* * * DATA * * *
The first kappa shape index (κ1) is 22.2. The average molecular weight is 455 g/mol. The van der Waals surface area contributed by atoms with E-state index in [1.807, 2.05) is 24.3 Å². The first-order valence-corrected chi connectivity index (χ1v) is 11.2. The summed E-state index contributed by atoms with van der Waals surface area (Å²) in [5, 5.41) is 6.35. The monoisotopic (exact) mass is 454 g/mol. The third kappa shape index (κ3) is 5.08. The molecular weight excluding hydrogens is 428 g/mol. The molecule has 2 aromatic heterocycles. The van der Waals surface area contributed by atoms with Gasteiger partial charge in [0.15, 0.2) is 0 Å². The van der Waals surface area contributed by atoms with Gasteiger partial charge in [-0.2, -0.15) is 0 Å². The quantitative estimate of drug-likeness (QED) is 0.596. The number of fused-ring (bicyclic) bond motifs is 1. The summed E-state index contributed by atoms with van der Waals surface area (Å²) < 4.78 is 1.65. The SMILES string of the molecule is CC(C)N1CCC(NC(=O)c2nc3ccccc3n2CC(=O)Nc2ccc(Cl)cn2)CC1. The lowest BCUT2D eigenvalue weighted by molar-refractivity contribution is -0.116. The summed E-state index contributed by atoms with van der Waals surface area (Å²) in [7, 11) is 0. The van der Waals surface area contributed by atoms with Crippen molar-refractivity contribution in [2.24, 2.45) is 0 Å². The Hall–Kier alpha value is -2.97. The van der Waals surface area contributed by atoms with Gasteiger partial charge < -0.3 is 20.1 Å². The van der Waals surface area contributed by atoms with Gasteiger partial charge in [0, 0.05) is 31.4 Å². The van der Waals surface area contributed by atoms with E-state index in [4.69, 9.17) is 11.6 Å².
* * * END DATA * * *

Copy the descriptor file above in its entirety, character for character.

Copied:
The first kappa shape index (κ1) is 22.2. The average molecular weight is 455 g/mol. The van der Waals surface area contributed by atoms with E-state index in [1.807, 2.05) is 24.3 Å². The first-order valence-corrected chi connectivity index (χ1v) is 11.2. The summed E-state index contributed by atoms with van der Waals surface area (Å²) in [5, 5.41) is 6.35. The monoisotopic (exact) mass is 454 g/mol. The third kappa shape index (κ3) is 5.08. The molecular weight excluding hydrogens is 428 g/mol. The molecule has 2 aromatic heterocycles. The van der Waals surface area contributed by atoms with Gasteiger partial charge in [0.15, 0.2) is 0 Å². The van der Waals surface area contributed by atoms with Gasteiger partial charge in [-0.2, -0.15) is 0 Å². The quantitative estimate of drug-likeness (QED) is 0.596. The number of fused-ring (bicyclic) bond motifs is 1. The summed E-state index contributed by atoms with van der Waals surface area (Å²) < 4.78 is 1.65. The SMILES string of the molecule is CC(C)N1CCC(NC(=O)c2nc3ccccc3n2CC(=O)Nc2ccc(Cl)cn2)CC1. The lowest BCUT2D eigenvalue weighted by molar-refractivity contribution is -0.116. The summed E-state index contributed by atoms with van der Waals surface area (Å²) in [7, 11) is 0. The van der Waals surface area contributed by atoms with Crippen molar-refractivity contribution in [2.24, 2.45) is 0 Å². The Hall–Kier alpha value is -2.97. The van der Waals surface area contributed by atoms with Gasteiger partial charge < -0.3 is 20.1 Å². The van der Waals surface area contributed by atoms with Gasteiger partial charge in [0, 0.05) is 31.4 Å². The van der Waals surface area contributed by atoms with E-state index in [4.69, 9.17) is 11.6 Å².